Next Article in Journal
Associations of Workplace Bullying and Harassment with Pain
Next Article in Special Issue
Estimating the Public Health Impact of Setting Targets at the European Level for the Reduction of Zoonotic Salmonella in Certain Poultry Populations
Previous Article in Journal / Special Issue
Hepatitis E Virus: Foodborne, Waterborne and Zoonotic Transmission
Open AccessArticle

Can Probiotics Improve the Environmental Microbiome and Resistome of Commercial Poultry Production?

Poultry Diagnostic and Research Center/Center for Food Safety, The University of Georgia, Athens, GA 30602, USA
Merial, Athens, GA 30601, USA
Zoetis Animal Health, Madison, NJ 07932, USA
Perelman School of Medicine, University of Pennsylvania, Philadelphia, PA 19104, USA
Loehmann Animal Health International, Waterville, ME 0491, USA
Richard B. Russell Agricultural Research Center, Agricultural Research Service, South Atlantic Area, Athens, GA 30605, USA
Author to whom correspondence should be addressed.
Int. J. Environ. Res. Public Health 2013, 10(10), 4534-4559;
Received: 1 July 2013 / Revised: 17 September 2013 / Accepted: 18 September 2013 / Published: 25 September 2013
(This article belongs to the Special Issue Food Safety and Public Health)
Food animal production systems have become more consolidated and integrated, producing large, concentrated animal populations and significant amounts of fecal waste. Increasing use of manure and litter as a more “natural” and affordable source of fertilizer may be contributing to contamination of fruits and vegetables with foodborne pathogens. In addition, human and animal manure have been identified as a significant source of antibiotic resistance genes thereby serving as a disseminator of resistance to soil and waterways. Therefore, identifying methods to remediate human and animal waste is critical in developing strategies to improve food safety and minimize the dissemination of antibiotic resistant bacteria. In this study, we sought to determine whether withdrawing antibiotic growth promoters or using alternatives to antibiotics would reduce the abundance of antibiotic resistance genes or prevalence of pathogens in poultry litter. Terminal restriction fragment length polymorphism (T-RFLP) paired with high throughput sequencing was used to evaluate the bacterial community composition of litter from broiler chickens that were treated with streptogramin growth-promoting antibiotics, probiotics, or prebiotics. The prevalence of resistance genes and pathogens was determined from sequencing results or PCR screens of litter community DNA. Streptogramin antibiotic usage did not elicit statistically significant differences in Shannon diversity indices or correlation coefficients among the flocks. However, T-RFLP revealed that there were inter-farm differences in the litter composition that was independent of antibiotic usage. The litter from all farms, regardless of antibiotic usage, contained streptogramin resistance genes (vatA, vatB, and vatE), macrolide-lincosamide-streptogramin B resistance genes (ermA and ermB), the tetracycline resistance gene tetM and class 1 integrons. There was inter-farm variability in the distribution of vatA and vatE with no statistically significant differences with regards to usage. Bacterial diversity was higher in litter when probiotics or prebiotics were administered to flocks but as the litter aged, diversity decreased. No statistically signficant differences were detected in the abundance of class 1 integrons where 3%–5% of the community was estimated to harbor a copy. Abundance of pathogenic Clostridium species increased in aging litter despite the treatment while the abundance of tetracycline-resistant coliforms was unaffected by treatment. However some treatments decreased the prevalence of Salmonella. These findings suggest that withdrawing antibiotics or administering alternatives to antibiotics can change the litter bacterial community and reduce the prevalence of some pathogenic bacteria, but may not immediately impact the prevalence of antibiotic resistance. View Full-Text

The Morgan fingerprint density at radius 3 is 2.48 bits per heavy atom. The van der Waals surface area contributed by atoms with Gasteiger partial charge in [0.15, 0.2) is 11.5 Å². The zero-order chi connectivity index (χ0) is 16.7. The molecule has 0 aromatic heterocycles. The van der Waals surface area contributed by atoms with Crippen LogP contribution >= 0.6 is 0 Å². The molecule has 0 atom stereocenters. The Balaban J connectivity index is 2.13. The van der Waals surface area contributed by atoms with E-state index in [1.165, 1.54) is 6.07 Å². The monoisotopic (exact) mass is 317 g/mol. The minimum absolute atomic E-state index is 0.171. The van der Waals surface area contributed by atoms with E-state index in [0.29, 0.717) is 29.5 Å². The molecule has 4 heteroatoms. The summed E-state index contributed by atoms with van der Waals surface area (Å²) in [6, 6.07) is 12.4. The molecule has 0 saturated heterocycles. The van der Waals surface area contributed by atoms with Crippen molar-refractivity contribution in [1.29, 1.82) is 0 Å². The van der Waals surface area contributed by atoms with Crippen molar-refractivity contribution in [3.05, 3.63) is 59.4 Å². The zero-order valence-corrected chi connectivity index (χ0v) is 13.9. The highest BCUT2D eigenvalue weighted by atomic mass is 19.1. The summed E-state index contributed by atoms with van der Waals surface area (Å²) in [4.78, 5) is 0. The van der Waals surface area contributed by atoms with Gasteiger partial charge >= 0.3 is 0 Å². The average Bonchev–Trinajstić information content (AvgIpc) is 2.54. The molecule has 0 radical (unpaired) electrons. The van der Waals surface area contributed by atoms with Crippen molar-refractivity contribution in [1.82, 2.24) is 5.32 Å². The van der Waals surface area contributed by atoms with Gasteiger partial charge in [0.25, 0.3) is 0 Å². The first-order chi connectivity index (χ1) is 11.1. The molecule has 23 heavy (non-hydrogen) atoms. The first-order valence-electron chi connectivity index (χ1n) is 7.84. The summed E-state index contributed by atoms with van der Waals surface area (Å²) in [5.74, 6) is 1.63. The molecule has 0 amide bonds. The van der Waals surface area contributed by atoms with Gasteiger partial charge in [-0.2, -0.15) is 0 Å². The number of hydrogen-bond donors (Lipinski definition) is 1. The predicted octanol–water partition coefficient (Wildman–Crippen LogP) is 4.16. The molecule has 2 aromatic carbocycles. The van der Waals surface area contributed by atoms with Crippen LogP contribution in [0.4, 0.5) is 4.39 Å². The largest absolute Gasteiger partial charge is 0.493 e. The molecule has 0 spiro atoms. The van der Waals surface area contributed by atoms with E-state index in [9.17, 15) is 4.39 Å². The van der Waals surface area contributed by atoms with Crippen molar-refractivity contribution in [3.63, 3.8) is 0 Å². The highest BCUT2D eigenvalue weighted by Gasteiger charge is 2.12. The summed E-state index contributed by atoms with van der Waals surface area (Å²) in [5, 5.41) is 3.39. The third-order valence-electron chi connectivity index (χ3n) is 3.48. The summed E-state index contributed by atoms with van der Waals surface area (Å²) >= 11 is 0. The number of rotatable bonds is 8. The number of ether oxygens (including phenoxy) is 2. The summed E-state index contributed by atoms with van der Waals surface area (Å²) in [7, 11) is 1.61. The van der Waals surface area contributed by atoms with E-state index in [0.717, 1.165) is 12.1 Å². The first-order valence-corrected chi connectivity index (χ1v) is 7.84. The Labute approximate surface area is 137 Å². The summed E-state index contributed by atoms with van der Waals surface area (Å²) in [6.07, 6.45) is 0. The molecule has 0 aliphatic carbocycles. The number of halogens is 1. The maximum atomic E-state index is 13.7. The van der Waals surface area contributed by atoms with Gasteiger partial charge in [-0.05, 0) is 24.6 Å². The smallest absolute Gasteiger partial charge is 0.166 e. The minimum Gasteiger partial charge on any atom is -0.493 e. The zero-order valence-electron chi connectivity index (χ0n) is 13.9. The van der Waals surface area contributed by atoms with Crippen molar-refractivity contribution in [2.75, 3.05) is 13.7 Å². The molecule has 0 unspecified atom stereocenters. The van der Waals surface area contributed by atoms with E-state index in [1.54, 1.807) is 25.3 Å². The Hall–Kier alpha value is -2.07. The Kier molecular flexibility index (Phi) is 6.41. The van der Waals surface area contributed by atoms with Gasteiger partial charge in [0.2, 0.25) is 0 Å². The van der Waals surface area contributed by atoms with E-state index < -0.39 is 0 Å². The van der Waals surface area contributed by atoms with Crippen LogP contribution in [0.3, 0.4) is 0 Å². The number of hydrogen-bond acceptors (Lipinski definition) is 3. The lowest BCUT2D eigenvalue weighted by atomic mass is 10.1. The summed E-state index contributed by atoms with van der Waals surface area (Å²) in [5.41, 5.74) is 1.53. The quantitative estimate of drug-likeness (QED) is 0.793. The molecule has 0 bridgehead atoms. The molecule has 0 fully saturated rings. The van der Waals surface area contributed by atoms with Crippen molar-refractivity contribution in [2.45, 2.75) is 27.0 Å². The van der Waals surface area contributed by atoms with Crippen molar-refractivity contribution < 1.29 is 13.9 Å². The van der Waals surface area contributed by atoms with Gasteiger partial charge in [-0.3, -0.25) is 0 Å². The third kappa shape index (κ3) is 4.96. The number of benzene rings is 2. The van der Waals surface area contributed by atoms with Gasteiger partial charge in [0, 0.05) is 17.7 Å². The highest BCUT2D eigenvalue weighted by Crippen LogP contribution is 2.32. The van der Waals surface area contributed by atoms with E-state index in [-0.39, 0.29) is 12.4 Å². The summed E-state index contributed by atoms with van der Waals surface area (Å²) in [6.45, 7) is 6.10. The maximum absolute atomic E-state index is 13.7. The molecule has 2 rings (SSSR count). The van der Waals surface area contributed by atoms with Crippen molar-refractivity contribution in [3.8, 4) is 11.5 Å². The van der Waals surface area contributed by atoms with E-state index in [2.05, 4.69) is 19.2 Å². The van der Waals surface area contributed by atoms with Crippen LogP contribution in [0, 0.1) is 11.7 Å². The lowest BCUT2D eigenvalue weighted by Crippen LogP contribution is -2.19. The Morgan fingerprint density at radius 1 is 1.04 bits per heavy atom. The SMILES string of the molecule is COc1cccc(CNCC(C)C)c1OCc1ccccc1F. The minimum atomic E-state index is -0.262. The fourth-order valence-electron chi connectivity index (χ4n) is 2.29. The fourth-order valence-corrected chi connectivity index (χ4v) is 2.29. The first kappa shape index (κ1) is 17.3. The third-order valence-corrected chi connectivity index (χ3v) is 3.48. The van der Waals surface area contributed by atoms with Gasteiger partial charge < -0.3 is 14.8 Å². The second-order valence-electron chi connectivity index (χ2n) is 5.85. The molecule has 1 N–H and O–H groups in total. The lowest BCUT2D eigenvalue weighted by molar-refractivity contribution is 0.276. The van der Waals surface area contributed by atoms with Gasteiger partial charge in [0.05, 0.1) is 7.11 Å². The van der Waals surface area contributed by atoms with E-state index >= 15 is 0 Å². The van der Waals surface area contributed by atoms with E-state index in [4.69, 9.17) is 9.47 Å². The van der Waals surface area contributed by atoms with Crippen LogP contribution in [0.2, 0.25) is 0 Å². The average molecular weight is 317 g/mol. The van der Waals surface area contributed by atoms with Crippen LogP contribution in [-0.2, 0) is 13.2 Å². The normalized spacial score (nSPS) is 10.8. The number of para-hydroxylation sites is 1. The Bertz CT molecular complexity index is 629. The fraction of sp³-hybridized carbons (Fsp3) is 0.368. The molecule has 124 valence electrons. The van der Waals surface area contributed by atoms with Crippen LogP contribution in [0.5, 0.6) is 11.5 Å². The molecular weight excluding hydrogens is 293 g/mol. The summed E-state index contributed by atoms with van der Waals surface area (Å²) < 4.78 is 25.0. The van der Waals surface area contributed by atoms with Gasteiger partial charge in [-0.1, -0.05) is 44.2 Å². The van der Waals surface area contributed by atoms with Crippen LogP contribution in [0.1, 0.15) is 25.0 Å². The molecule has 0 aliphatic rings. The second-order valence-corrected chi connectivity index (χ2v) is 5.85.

Keywords: antibiotic; growth promoter; microbiota; litter; probiotic; prebiotic; streptogramin; integron antibiotic; growth promoter; microbiota; litter; probiotic; prebiotic; streptogramin; integron
Show Figures

Figure 1

MDPI and ACS Style

Pedroso, A.A.; Hurley-Bacon, A.L.; Zedek, A.S.; Kwan, T.W.; Jordan, A.P.O.; Avellaneda, G.; Hofacre, C.L.; Oakley, B.B.; Collett, S.R.; Maurer, J.J.; Lee, M.D. Can Probiotics Improve the Environmental Microbiome and Resistome of Commercial Poultry Production? Int. J. Environ. Res. Public Health 2013, 10, 4534-4559.

Show more citation formats Show less citations formats

Article Access Map by Country/Region

Only visits after 24 November 2015 are recorded.
Back to TopTop